NCPA - National Center for Policy Analysis

Nearly One-Third of Employers to Stop Offering Insurance After 2014

June 8, 2011

Shubham Singhal, Jeris Stueland and Drew Ungerman of McKinsey & Co., a consulting firm, have conducted a survey of over 1,300 employers across the country and found that "30 percent of employers will definitely or probably stop offering [employer-sponsored insurance] in the years after 2014."  Among those with a "high awareness of reform," more than 50 percent will do so, says Avik Roy, an equity research analyst at Monness, Crespi, Hardt & Co. in New York City.

  • McKinsey's numbers jibe with those of the Urban Institute, which published a study fearing that "droves of employees -- potentially tens of millions -- are likely to shift out of employer-provided health insurance over the next decade or two, especially as newer firms and their employees find it more profitable [to do so]."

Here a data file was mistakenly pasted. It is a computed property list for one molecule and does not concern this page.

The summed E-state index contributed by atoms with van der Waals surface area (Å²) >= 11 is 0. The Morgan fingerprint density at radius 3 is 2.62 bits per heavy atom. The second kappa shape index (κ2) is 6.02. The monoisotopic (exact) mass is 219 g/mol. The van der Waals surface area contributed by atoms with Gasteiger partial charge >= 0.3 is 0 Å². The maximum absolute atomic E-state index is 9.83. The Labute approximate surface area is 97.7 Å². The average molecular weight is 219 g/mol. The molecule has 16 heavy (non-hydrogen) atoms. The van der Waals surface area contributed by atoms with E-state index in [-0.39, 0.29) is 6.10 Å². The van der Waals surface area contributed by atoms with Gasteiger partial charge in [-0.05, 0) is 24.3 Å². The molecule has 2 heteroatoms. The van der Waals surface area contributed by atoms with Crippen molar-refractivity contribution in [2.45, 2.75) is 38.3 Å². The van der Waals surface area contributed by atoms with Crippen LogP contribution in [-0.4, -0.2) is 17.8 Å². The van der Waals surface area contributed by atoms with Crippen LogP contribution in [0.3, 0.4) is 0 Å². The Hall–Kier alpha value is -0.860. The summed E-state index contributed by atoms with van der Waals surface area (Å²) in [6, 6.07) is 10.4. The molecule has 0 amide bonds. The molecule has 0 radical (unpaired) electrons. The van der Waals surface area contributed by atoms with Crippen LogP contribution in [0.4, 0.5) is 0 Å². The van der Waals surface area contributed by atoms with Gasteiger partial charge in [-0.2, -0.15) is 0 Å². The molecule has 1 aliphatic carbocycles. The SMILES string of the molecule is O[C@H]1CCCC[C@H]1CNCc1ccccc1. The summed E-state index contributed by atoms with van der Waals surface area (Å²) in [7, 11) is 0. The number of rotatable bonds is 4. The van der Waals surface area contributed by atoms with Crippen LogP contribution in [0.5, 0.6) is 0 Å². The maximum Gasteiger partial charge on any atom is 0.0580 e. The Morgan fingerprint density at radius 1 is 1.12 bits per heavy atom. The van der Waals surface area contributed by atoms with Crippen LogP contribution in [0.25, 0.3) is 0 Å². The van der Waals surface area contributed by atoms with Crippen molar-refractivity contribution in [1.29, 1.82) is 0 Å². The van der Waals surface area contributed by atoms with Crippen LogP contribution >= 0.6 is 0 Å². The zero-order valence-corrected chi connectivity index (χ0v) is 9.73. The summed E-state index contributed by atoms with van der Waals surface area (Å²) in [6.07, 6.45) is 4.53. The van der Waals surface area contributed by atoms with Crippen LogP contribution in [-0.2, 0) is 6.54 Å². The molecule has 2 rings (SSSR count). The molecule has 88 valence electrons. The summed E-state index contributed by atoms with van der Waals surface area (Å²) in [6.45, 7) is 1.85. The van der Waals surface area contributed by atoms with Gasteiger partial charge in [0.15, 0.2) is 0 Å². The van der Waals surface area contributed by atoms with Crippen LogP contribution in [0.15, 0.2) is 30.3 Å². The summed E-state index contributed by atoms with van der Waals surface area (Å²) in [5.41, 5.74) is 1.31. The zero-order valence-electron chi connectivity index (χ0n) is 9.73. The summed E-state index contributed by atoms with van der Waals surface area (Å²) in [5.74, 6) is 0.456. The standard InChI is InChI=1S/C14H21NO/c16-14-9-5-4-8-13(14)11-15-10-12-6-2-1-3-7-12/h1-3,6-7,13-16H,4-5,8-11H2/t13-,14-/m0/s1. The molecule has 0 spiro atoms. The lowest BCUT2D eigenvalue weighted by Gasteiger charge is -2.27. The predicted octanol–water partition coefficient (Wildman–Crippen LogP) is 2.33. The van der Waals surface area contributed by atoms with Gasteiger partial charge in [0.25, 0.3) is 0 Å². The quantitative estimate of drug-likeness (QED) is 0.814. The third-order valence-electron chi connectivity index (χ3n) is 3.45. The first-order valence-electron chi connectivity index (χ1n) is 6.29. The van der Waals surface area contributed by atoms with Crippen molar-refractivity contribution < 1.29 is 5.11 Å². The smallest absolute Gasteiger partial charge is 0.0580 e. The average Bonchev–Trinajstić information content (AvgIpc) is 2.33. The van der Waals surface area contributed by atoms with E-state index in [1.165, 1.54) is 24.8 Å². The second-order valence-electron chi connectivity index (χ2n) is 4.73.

• This, despite the fact that the new health reform law forces all employers of 50 or more workers to provide health insurance to their employees, or face a steep fine of $2,000 per worker.

Now, in theory, it's a good thing for more people to buy health insurance for themselves, rather than through their employers.  The problem is that, under the new reform law, a huge chunk of the country will be eligible for government subsidies if they buy insurance on their own.  If more people attempt to take advantage of those subsidies than the government projects, and employers recognize they will save money by dumping their workers onto the federal dole, the Congressional Budget Office has underestimated health reform's costs by trillions of dollars, says Roy.

Source: Avik Roy, "McKinsey: 30% of Employers to 'Definitely or Probably' Stop Offering Health Insurance after 2014," Forbes, June 6, 2011.

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